Note that the name of the implicit scope (created to suppress the bpws:joinFailure) that immediately encloses an activity with a join condition is exactly the same as the name of the activity itself. In case this is an invoke activity (see Invoking Web Service Operations) with an inlined fault or compensation handler, the implicit scope for the fault and compensation handlers is merged with the implicit scope described here, which adds an additional fault handler for the bpws:joinFailure.

The default value of the suppressJoinFailure attribute is "no". This is to avoid unexpected behavior in simple use cases where complex graphs are not involved and links without transition conditions are used for synchronization. The designers of such use cases are likely to be naive about link semantics and are likely to be surprised by the consequences of a default interpretation that suppresses a well-defined fault. For example, consider the interpretation of the Initial Example with the suppressJoinFailure attribute set to "yes". Suppose further that the invocations of the shippingProvider are enclosed in a scope that provides a fault handler (see Scopes and Fault Handlers). If one of these invocations were to fault, the status of the outgoing link from the invocation would be negative, and the (implicit) join condition at the target of the link would be false, but the resulting bpws:joinFailure would be implicitly suppressed and the target activity would be silently skipped within the sequence instead of causing the expected fault.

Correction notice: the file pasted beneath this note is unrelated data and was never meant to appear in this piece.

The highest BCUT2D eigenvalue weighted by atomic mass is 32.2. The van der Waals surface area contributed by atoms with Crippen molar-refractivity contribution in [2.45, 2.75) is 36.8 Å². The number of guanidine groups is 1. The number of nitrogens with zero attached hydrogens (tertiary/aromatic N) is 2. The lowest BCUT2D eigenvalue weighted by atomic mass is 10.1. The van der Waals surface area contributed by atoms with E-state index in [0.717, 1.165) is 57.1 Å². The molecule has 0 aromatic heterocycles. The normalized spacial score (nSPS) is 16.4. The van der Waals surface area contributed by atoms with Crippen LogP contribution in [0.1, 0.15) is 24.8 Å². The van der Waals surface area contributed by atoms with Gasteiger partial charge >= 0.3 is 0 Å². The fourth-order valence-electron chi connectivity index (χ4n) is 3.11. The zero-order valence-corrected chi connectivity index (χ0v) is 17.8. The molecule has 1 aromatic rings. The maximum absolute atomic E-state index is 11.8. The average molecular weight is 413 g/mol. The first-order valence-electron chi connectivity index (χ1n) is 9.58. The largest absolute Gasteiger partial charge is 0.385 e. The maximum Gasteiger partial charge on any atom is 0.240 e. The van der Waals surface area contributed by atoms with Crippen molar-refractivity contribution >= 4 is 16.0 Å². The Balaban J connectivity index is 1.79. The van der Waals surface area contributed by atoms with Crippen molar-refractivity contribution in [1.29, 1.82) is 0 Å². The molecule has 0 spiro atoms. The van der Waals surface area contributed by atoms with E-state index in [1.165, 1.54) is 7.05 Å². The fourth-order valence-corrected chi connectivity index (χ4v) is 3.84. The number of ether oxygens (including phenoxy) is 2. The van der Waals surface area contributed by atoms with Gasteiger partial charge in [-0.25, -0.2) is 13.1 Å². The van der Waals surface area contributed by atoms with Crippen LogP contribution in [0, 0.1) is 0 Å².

If universal suppression of the bpws:joinFailure is desired, it is easy to achieve by using the suppressJoinFailure attribute with a value of "yes" in the overall process element at the root of the business process definition.

12.5.3 Flow Graph Example

In the following example, the activities with the names getBuyerInformation, getSellerInformation, settleTrade, confirmBuyer, and confirmSeller are nodes of a graph defined through the flow activity. The following links are defined:

  • The link named buyToSettle starts at getBuyerInformation (specified through the corresponding source element nested in getBuyerInformation) and ends at settleTrade (specified through the corresponding target element nested in settleTrade).
  • The link named sellToSettle starts at getSellerInformation and ends at settleTrade.
  • The link named toBuyConfirm starts at settleTrade and ends at confirmBuyer.
  • The link named toSellConfirm starts at settleTrade and ends at confirmSeller.

Based on the graph structure defined by the flow, the activities getBuyerInformation and getSellerInformation can run concurrently. The settleTrade activity is not performed before both of these activities are completed. After settleTrade completes the two activities, confirmBuyer and confirmSeller are performed concurrently again.

<flow suppressJoinFailure="yes">
  <links>
    <link name="buyToSettle"/>
    <link name="sellToSettle"/>
    <link name="toBuyConfirm"/>
    <link name="toSellConfirm"/>
  </links>